Hong Kong shares ended lower on Friday and suffered its fourth successive week of decline, as disappointing manufacturing data from China kept most cyclical sectors such as materials and mining companies weak.

Two surveys that pointed to sluggish Chinese factory activity in May signalled a deeper-than-forecast deterioration in demand at home and abroad, but also increased the likelihood of further policy easing.

The Hang Seng Index lost 0.4 percent on the day, extending last month's weakness which saw the benchmark's losses of 12 percent in May nearly wipe out its gains for the year. Near-term support for the index lies 1.3 percent below current levels around 18,300, which was the January intra-day low.

On the mainland, the Shanghai Composite Index and the large-cap focused CSI300 ended flat on the day.

“The big hangover from Europe remains and everyone's looking for safe havens,” said Tom Kaan, a director at Louis Capital Markets in Hong Kong.

“The problem is where is the safe haven and that has kept large long-only investors on the sidelines because this isn't the environment in which to double-down. Activity is largely down to those who can make the two-way bets.”

Short-selling in Hong Kong has remained relatively high through the market's weakness, with short interest expressed as a percentage of turnover averaging about 10 percent in May and rising above 14 percent on two days in the past two weeks, data from the exchange showed.

Historically, short-selling on average has comprised about 8 percent of daily turnover in Hong Kong.

Shares of China Construction Bank ended up 0.7 percent leading slim gains across bank shares as some investors covered bearish bets ahead of US payrolls data due later in the day, traders said.

Consumer company Want Want China, which has seen daily short-selling in its shares average over 27 percent of turnover, rose 3 percent.


Those gains were not enough, however, to offset losses in shares of companies closely linked to Chinese economic growth.

Aluminum Corp of China Ltd fell 4.8 percent after JPMorgan downgraded the stock to “underweight” from “hold” and forecast a loss for the company from an earlier profit projection.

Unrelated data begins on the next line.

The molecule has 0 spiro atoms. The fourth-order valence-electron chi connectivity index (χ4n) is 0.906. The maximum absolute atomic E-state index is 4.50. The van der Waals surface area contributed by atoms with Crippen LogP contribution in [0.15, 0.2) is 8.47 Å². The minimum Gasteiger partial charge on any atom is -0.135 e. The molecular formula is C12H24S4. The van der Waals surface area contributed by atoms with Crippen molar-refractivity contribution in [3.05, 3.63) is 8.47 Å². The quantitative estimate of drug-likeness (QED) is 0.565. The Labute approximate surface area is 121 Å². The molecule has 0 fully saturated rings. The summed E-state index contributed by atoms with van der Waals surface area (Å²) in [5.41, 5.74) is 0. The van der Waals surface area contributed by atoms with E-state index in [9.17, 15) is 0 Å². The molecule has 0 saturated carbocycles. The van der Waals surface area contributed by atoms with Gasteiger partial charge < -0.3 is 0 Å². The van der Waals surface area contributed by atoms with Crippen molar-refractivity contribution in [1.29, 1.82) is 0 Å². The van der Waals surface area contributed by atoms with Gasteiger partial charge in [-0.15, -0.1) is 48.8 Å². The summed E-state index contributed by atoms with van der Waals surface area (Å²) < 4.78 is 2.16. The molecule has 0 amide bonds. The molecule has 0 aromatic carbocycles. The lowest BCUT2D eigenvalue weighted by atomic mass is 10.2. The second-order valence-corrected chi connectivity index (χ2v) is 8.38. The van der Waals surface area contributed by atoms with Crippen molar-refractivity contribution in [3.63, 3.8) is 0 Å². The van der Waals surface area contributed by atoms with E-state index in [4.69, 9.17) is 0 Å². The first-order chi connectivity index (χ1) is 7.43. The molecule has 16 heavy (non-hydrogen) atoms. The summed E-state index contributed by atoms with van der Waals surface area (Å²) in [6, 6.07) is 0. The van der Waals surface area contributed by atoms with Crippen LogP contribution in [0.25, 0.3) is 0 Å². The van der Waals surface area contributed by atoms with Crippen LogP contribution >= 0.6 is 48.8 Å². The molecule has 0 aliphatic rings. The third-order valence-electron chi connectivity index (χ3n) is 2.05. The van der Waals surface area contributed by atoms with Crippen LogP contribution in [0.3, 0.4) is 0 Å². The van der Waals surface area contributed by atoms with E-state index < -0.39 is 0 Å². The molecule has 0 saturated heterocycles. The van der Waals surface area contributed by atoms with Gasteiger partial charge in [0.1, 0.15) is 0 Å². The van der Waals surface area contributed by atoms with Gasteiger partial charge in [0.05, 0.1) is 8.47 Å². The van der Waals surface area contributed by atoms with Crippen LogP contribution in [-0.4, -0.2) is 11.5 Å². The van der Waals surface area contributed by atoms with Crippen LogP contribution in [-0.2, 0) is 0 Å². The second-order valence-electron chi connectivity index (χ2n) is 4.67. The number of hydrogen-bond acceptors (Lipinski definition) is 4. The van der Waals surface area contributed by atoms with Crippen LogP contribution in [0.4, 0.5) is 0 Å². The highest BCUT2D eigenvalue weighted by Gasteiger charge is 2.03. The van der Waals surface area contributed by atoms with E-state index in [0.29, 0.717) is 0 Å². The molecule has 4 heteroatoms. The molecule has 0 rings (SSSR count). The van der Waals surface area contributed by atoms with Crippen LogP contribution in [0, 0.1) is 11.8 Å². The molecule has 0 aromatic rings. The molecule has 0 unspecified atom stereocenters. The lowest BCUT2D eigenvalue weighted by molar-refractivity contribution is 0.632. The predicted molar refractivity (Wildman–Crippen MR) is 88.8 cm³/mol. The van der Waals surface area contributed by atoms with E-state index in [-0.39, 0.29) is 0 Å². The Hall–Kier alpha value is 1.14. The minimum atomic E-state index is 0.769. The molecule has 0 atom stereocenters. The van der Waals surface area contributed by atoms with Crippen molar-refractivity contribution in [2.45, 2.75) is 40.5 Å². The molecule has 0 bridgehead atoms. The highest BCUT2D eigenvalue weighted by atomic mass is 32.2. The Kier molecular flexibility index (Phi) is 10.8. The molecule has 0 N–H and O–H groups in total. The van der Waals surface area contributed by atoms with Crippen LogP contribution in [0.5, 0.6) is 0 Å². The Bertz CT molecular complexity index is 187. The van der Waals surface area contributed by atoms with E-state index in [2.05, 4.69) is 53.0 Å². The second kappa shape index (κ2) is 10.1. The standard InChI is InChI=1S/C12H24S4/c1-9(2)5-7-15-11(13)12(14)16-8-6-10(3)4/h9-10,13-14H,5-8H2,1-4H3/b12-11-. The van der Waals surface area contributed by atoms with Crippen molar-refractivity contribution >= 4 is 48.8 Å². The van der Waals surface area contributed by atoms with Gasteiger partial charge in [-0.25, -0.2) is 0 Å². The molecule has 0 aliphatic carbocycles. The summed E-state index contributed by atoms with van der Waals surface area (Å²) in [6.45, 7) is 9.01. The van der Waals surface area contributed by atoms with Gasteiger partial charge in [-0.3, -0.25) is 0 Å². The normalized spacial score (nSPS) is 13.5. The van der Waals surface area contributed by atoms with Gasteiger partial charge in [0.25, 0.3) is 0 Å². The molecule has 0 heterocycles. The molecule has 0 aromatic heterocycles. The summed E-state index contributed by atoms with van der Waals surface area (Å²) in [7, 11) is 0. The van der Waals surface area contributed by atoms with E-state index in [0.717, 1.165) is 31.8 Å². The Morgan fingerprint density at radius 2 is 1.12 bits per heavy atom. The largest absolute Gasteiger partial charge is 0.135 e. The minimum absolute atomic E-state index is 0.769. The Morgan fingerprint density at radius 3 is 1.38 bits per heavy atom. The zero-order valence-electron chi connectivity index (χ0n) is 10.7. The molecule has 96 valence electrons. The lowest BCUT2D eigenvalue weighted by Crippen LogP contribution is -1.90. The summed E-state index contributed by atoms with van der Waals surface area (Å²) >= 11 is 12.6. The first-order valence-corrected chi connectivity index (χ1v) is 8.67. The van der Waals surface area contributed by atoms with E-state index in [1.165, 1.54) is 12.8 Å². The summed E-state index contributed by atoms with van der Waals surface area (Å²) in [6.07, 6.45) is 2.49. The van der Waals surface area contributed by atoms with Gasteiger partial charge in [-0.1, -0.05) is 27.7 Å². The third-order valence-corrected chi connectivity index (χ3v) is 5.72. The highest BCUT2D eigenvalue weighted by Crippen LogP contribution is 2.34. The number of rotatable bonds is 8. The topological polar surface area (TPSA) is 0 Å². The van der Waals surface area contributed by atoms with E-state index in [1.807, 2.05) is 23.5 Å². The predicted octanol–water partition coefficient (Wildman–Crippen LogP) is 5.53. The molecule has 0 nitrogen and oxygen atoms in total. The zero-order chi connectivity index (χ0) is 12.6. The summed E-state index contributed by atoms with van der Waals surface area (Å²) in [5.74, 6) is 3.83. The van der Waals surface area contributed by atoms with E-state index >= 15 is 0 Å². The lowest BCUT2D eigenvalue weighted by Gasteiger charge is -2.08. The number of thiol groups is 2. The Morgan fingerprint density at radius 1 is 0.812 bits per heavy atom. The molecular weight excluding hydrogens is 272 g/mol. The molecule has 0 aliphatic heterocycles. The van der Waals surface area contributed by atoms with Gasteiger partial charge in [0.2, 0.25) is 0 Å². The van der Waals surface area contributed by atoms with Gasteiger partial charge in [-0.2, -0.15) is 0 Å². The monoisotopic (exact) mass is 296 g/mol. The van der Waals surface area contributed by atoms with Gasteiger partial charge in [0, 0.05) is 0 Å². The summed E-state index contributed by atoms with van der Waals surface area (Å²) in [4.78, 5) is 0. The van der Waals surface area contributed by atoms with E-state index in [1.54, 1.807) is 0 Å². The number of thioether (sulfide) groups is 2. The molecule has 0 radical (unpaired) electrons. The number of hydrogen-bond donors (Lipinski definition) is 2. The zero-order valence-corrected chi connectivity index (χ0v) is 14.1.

Chalco has lost 28.1 percent from its February 2012 high as weak demand, a supply glut and a drop in alumina prices due to a slowing economy have kept investors at bay.

A drop in crude oil prices, partly due to weakening demand in China, had helped lift refiners earlier in the day but the weakness in cyclicals dragged shares back into the red.

China Petroleum and Chemical Corp (Sinopec), Asia's largest refiner, fell 0.7 percent while PetroChina Co Ltd was down 0.4 percent.

CNOOC Ltd, a pure exploration and production company, fell 2.1 percent, and was the weakest among China's three oil majors.

The drop in exchange turnover and a temporary lull in the initial public offering market has hit shares of Hong Kong Exchanges & Clearing Ltd, the world's second-largest exchange operator by market value.

HKEx remains the most profitable, sporting an 87.8 percent operating profit margin according to Thomson Reuters data, but has seen key growth drivers - new listings and trading volumes - start to wane.

HKEx fell 2.7 percent to the lowest in nearly eight months.

Worldwide, money raised from stock market flotations has slumped 46 percent so far this year compared with the same period of 2011, with investors wary of the euro zone crisis, China's economic slowdown and last month's botched Facebook IPO. - Reuters